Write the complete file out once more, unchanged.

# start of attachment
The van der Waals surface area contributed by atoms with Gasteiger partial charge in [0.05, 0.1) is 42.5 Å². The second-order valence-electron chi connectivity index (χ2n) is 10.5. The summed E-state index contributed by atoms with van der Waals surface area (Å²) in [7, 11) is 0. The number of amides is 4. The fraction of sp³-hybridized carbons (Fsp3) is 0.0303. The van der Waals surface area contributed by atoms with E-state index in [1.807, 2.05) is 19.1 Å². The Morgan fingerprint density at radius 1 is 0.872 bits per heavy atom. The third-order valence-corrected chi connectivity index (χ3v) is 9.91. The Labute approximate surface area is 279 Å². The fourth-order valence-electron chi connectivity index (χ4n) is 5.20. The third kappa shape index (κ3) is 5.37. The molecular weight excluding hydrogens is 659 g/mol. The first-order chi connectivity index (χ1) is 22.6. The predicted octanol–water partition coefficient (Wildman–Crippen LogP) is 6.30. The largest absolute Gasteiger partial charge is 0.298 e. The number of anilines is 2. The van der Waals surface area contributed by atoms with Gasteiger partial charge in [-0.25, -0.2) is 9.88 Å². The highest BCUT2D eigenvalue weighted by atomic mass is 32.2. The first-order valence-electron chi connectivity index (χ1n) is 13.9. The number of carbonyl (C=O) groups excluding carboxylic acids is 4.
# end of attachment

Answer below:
The van der Waals surface area contributed by atoms with Gasteiger partial charge in [0.05, 0.1) is 42.5 Å². The second-order valence-electron chi connectivity index (χ2n) is 10.5. The summed E-state index contributed by atoms with van der Waals surface area (Å²) in [7, 11) is 0. The number of amides is 4. The fraction of sp³-hybridized carbons (Fsp3) is 0.0303. The van der Waals surface area contributed by atoms with E-state index in [1.807, 2.05) is 19.1 Å². The Morgan fingerprint density at radius 1 is 0.872 bits per heavy atom. The third-order valence-corrected chi connectivity index (χ3v) is 9.91. The Labute approximate surface area is 279 Å². The fourth-order valence-electron chi connectivity index (χ4n) is 5.20. The third kappa shape index (κ3) is 5.37. The molecular weight excluding hydrogens is 659 g/mol. The first-order chi connectivity index (χ1) is 22.6. The predicted octanol–water partition coefficient (Wildman–Crippen LogP) is 6.30. The largest absolute Gasteiger partial charge is 0.298 e. The number of anilines is 2. The van der Waals surface area contributed by atoms with Gasteiger partial charge in [-0.25, -0.2) is 9.88 Å². The highest BCUT2D eigenvalue weighted by atomic mass is 32.2. The first-order valence-electron chi connectivity index (χ1n) is 13.9. The number of carbonyl (C=O) groups excluding carboxylic acids is 4.